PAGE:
Sunday, June 17, 2007

Anser Birding Upper Teesdale and Northumberland 13-17 June 2007 trip report

Anser Birding Upper Teesdale and Northumberland trip report all images M.J.McGill

13 June 2007 I collected four of the group at four different but close locations in Gloucestershire and then our 5th and 6th in North Birmingham en-route. A couple of hours and comfort stops later we were looking toward the hills where Upper Teesdale beckoned. The weather was worsening from hot and sunny to cold, wet and wind, on arriving at Langdon Beck we stopped at a bridge to watch Common Sandpiper feeding among the boulders. It was now too cold for shorts so we donned our waterproofs and headed for a nearby farm to search for some of our target birds. This site is visited by Anser to appreciate the breeding waders of the area and we did just that! Lapwing chicks were found next to the path and the pairs of Redshank, Oystercatcher, Curlew and Golden Plover were all vocal in defense of their young. The luxuriant meadows were stunning and are full of Orchids and other flowers as the wader chicks were obviously hiding in this impressive sward we kept moving. Curlew perched on the walls, Golden Plover atop the boulders and Snipe were drumming overhead. A single Black Grouse flew over the top of the hill. A Wheatear was seen along a wall and a pair of Redshank had chicks, one of which ran along it until out of view. On reaching the farm a female Ring Ouzel gave an alarm call and fly-pasts and we soon realised that she had a nest. It was located in the wall of the barn so we moved off to a much less sheltered spot to scan the crag and slopes. Another female Ring Ouzel fed along with a few Wheatear but the weather was too poor for much else to be showing. We stopped at the Langdon Beck hotel to take advantage of coffee and a log fire to dry off. To finish up we parked the car and viewed from a safe distance a very rainy Black Grouse lek to find a lone male waiting for some attention. He also eventually gave up with the heavy rain so we left the area passing many Lapwing with chicks along the roadside.

Black Grouse in atrocious weather

14 June 2007 We headed straight to Seahouses to see about boats to the Farne Islands and arrived to be told of a fifty-fifty chance of going and to check back at 1200pm. We hang around the harbour and town buying provisions and birding until I checked the boat again and decided to book on the 1000 boat for an all day. A good move as we eventually (after the tide floated the stranded boats) got to the islands and landed on Staple and Inner Farne plus a full tour of the archipeligo. We got back at 4.30pm for tea and cakes in the cafe. The pictures show what birds we saw but as ever these islands provide one of the best birding experiences in Europe.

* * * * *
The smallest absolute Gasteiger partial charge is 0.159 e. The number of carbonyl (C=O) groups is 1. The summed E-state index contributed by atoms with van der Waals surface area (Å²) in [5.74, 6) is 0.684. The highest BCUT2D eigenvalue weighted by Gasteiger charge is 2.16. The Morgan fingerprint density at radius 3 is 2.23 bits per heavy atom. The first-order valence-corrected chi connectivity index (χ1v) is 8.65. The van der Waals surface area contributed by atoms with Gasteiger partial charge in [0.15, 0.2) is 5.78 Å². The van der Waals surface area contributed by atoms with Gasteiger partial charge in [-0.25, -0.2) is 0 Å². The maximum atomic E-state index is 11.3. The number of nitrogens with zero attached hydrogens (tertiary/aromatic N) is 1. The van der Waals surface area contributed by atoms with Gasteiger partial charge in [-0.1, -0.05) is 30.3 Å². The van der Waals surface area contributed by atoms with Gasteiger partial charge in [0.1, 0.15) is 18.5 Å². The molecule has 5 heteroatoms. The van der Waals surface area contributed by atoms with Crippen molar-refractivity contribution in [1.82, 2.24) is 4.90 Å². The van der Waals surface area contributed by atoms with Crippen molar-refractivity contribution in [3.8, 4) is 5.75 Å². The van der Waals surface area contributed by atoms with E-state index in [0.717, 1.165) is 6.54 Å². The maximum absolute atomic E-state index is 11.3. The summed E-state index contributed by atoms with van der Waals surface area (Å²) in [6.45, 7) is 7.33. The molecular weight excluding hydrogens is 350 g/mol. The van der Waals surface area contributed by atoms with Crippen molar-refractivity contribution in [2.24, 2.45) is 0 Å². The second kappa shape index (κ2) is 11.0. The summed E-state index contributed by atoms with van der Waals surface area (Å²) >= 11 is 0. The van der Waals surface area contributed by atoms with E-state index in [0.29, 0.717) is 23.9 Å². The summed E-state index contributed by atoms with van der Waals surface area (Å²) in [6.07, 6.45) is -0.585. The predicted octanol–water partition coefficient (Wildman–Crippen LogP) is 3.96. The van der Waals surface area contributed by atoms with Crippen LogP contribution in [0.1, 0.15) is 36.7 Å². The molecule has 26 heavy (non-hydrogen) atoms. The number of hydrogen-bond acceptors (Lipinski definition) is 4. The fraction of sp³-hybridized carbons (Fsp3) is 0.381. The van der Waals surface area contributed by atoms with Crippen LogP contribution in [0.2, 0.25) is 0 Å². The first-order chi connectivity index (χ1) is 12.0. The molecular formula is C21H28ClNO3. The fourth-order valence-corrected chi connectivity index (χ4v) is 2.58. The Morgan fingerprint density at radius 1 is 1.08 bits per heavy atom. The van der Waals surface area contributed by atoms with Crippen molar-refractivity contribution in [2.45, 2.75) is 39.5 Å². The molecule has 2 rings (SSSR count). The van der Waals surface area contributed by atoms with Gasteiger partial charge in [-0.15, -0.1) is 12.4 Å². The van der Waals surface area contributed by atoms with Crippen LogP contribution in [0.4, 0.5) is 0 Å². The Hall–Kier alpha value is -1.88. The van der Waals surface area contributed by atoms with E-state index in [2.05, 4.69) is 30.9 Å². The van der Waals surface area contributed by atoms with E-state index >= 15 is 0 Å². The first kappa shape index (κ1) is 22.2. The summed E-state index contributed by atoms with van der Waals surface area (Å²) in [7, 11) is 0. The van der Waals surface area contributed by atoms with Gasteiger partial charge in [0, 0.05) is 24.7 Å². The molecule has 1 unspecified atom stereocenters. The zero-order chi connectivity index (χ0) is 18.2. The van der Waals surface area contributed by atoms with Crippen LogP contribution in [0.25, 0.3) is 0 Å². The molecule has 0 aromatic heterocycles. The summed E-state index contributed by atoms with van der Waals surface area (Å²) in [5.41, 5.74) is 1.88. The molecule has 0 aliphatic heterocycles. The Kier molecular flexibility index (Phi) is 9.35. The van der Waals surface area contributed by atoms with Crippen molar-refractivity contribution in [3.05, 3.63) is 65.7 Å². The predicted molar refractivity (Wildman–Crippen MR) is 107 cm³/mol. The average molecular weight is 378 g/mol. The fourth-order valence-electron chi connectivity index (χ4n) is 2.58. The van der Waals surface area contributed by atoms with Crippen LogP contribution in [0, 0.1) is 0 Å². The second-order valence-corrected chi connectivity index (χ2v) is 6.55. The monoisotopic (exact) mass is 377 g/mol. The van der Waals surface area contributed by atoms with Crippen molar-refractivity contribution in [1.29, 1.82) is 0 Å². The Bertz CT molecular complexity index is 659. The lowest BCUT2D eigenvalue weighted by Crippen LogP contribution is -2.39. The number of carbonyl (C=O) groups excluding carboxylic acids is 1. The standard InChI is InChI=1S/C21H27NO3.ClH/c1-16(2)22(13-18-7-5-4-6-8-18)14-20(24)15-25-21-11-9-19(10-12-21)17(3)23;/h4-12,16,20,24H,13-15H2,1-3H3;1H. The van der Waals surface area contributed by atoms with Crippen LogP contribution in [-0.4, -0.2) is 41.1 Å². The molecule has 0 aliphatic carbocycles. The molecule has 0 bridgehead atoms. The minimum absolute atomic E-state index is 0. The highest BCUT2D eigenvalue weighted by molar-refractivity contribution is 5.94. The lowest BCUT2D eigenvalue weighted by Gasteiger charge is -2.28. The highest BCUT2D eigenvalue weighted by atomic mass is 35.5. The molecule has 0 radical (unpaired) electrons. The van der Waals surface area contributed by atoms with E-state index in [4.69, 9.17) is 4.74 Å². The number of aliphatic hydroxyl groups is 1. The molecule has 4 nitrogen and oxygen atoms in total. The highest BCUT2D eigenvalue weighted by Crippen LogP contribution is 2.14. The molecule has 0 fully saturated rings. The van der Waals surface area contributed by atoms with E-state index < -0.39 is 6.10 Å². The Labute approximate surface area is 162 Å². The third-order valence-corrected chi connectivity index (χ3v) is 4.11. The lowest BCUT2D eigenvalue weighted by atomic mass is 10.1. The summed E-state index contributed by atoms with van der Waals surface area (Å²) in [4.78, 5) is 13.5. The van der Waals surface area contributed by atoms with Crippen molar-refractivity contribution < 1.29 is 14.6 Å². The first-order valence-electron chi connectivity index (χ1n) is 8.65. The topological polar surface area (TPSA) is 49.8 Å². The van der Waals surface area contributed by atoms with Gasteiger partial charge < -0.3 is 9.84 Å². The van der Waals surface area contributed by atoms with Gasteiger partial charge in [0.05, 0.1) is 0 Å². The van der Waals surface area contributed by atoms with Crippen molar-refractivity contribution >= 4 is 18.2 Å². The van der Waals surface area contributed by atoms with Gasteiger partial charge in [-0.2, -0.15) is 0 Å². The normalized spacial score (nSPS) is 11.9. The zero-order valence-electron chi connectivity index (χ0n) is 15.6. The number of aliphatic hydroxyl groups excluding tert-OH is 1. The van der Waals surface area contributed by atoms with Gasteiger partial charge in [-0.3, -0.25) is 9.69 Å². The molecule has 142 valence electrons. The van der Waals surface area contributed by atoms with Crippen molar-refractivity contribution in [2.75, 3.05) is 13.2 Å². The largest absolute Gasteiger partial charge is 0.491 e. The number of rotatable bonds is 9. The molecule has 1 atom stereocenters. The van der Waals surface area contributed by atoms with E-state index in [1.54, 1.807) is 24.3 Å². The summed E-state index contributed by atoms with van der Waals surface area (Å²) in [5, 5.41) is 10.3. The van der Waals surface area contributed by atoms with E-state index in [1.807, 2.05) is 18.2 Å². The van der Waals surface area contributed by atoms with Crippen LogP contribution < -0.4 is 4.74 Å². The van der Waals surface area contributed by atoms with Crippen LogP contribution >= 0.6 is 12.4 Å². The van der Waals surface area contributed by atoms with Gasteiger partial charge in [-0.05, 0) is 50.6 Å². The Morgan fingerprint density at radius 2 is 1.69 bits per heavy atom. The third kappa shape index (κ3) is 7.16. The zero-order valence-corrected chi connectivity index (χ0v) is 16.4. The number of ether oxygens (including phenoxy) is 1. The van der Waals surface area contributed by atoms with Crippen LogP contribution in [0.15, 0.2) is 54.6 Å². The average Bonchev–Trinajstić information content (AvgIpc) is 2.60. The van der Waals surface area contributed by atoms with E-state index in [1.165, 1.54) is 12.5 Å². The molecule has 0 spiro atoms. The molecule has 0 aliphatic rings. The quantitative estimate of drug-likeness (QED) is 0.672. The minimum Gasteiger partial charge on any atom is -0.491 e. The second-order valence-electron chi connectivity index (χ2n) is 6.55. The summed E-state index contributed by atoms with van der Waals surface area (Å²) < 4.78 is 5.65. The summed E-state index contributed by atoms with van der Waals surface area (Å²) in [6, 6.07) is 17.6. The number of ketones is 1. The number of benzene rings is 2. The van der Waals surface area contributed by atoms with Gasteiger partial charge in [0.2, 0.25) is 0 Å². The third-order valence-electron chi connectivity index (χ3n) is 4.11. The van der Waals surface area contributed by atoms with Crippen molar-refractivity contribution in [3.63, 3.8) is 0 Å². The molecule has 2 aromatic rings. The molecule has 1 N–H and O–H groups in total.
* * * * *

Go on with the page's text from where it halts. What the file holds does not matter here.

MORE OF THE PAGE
Guillemot and Razorbill on Staple Island

Puffin on Staple Island, Farnes

Guillemots on Staple Island

Sandwich Terns on Inner Farne Arctic Tern on Inner Farne Arctic Tern and chick in the courtyard, Inner Farne Puffins on Staple Island

We ended the day with a quick visit to Budle Bay at high tide where more Eider with ducklings and at least 9 Red-breasted Merganser were found.

15 June 2007 The weather was a windy but it was dry with sunny spells so I thought it best to cross the causeway to Holy Island (Lindisfarne) and to make sure we allowed time to get back before 1300. A quick stroll through the Snook and a scan of the beach offered 300 Starlings and Meadow Pipit, Skylark and Stonechat. Orchids were in abundance as well as Viper's Bugloss. We also realised that the sea was rather interesting so a relocation in the dunes, out of the wind and we set up for a seawatch. In less than 1.5 hours we had logged 1 Black-throated Diver, 1 Arctic Skua, 350 Gannet, 23 Sandwich Tern, 1 Little Tern, 25 Manx Shearwater, 40 Fulmar, 100's of auks and Kittiwake, 8 Common Scoter all passing south. A lunch/coffee stop and then check of the channel between the village and mainland added 3 more Little Terns, 12 Teal and dozens of Grey Seals. We returned across the causeway and then the rain began to fall again. A 40 minute drive to Amble to find the boat was not running to Coquet Island so we tried to scope the Roseate Terns from the coast car park. Torrential rain and an onshore gale did not help, we abandoned this idea after having lunch in the bus. The only option was to try Hauxley NR where a comfortable, heated hide was a saving grace. On arriving an Otter greeted us below the hide an showed for 20 minutes as it ate Eels and other fish.